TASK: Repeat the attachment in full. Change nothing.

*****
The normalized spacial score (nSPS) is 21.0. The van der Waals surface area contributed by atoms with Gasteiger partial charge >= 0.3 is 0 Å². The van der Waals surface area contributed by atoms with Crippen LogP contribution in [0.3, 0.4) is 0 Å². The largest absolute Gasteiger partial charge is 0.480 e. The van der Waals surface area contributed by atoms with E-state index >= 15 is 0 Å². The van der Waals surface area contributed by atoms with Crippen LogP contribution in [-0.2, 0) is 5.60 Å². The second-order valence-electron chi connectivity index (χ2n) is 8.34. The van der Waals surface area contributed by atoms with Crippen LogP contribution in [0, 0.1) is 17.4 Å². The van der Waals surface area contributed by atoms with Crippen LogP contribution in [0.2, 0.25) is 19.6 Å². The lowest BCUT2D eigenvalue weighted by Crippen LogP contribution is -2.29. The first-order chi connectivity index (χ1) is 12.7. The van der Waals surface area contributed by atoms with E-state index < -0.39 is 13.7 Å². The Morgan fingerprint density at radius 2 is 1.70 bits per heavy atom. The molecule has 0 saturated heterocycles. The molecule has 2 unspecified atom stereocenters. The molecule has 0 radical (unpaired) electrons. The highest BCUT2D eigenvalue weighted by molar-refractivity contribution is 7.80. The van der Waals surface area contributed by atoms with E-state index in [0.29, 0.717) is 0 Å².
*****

The normalized spacial score (nSPS) is 21.0. The van der Waals surface area contributed by atoms with Gasteiger partial charge >= 0.3 is 0 Å². The van der Waals surface area contributed by atoms with Crippen LogP contribution in [0.3, 0.4) is 0 Å². The largest absolute Gasteiger partial charge is 0.480 e. The van der Waals surface area contributed by atoms with E-state index >= 15 is 0 Å². The van der Waals surface area contributed by atoms with Crippen LogP contribution in [-0.2, 0) is 5.60 Å². The second-order valence-electron chi connectivity index (χ2n) is 8.34. The van der Waals surface area contributed by atoms with Crippen LogP contribution in [0, 0.1) is 17.4 Å². The van der Waals surface area contributed by atoms with Crippen LogP contribution in [0.2, 0.25) is 19.6 Å². The lowest BCUT2D eigenvalue weighted by Crippen LogP contribution is -2.29. The first-order chi connectivity index (χ1) is 12.7. The van der Waals surface area contributed by atoms with E-state index < -0.39 is 13.7 Å². The Morgan fingerprint density at radius 2 is 1.70 bits per heavy atom. The molecule has 0 saturated heterocycles. The molecule has 2 unspecified atom stereocenters. The molecule has 0 radical (unpaired) electrons. The highest BCUT2D eigenvalue weighted by molar-refractivity contribution is 7.80. The van der Waals surface area contributed by atoms with E-state index in [0.29, 0.717) is 0 Å².